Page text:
This blog is part of our Inspired Ethonomics series.
Since the wrap up of COP-15, a lot of attention has been devoted to debating "Who lost Copenhagen?" Last week in Davos, a far more promising question was being asked: "How can business and consumers create a sustainable economy from the ground up?"
It's nearly impossible to discern the true "mood of Davos," because there are simply too many micro-communities amid the 2,500 participants. But for those of us focused on sustainability, there were many reasons for optimism.
First, if the World Economic Forum's annual meeting in Davos is a barometer of the global business and policy agenda, sustainable business now has a clear seat at the table. It wasn't long ago that sustainability was a fringe topic; today, it is one of the six formal "pillars" of the event.
Second, the gathering tackled the hard questions, particularly in the debate around sustainable consumption. Granted, it's easy to be cynical about how real the debate is when it unfolds at an event where many arrive via helicopter (I took the train). But while I worked with more than two dozen CEOs from across several industries to debate their vision for a sustainable future, I saw a seriousness of purpose that bodes well.
Third, the debate over the fundamental values driving the global economy rages on. French President Sarkozy challenged Davos Man and Woman to build a more moral form of capitalism. His words resonated with many--and angered many others. But they reflected and catalyzed a much-needed debate on just what kind of economy we want and need. And the question of values involved not only bankers' bonuses, but also the role of business in promoting sustainable outcomes. UN environment chief Achim Steiner delivered a stirring wake up call (literally, it was early Saturday morning) for business to advocate for a binding global climate treaty.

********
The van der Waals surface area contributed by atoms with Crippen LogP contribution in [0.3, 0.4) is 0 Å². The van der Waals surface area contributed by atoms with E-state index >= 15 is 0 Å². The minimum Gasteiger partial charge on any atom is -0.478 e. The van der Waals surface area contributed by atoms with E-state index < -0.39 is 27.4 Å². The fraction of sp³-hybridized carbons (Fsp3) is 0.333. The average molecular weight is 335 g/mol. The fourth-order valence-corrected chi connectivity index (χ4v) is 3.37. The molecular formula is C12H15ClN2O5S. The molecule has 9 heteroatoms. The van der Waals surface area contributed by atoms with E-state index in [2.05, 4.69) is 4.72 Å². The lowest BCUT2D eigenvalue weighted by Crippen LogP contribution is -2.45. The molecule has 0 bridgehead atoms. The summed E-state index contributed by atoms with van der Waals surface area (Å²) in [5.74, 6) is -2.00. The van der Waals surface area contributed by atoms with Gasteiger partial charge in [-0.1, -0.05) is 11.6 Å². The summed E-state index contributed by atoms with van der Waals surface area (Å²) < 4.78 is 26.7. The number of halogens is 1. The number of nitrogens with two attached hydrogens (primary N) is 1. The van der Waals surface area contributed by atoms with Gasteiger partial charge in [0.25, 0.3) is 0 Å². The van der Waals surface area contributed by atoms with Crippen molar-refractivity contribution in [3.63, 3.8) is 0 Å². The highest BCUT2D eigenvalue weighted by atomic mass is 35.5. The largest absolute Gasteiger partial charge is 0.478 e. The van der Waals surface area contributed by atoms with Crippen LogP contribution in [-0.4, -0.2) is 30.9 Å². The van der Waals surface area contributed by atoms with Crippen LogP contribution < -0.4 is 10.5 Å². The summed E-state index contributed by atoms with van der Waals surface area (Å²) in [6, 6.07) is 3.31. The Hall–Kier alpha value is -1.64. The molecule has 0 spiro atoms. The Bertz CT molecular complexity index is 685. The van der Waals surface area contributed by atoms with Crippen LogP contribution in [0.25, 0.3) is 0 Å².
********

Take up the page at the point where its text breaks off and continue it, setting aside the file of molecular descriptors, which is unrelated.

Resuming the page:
But in the end, there was a consensus view--which I share--that as much as a global climate deal is crucial, we can't wait for that to save us. The future depends on sustainability as a driver of innovation that stimulates consumer demand for different products and services.
So when companies begin looking at new avenues for innovation--like the Green Xchange, an open source platform launched by Nike in Davos--that's a win. When a group of designers and sustainability experts explore the creation of a Web- and mobile-enabled portal to information sources about products and services, that's progress. If social entrepreneurs like Harish Hande of Selco continue to spread solar power across India, the fight against energy poverty advances. And when a group of CEOs gets serious about the creation of common metrics they can use to drive water and energy reduction across all their products, that's a great step forward.
None of these ideas relies upon a globally binding treaty. If all these pockets of innovation grow and advance, we may begin to see the building blocks of an economy that is on a more sustainable footing.
It is possible that by the time climate negotiators gather again in Mexico in December 2010, the magic numbers are not G20 or even the 193 countries negotiating through the UN process, but the "G-7 billion." The seven billion of us who are consumers and who can make a real difference with the choices we make.
Aron Cramer is President and CEO of BSR, a global business network and consultancy focused on sustainability. He is also coauthor of the forthcoming book Sustainable Excellence (Rodale 2010), about the corporate responsibility strategies that drive business success.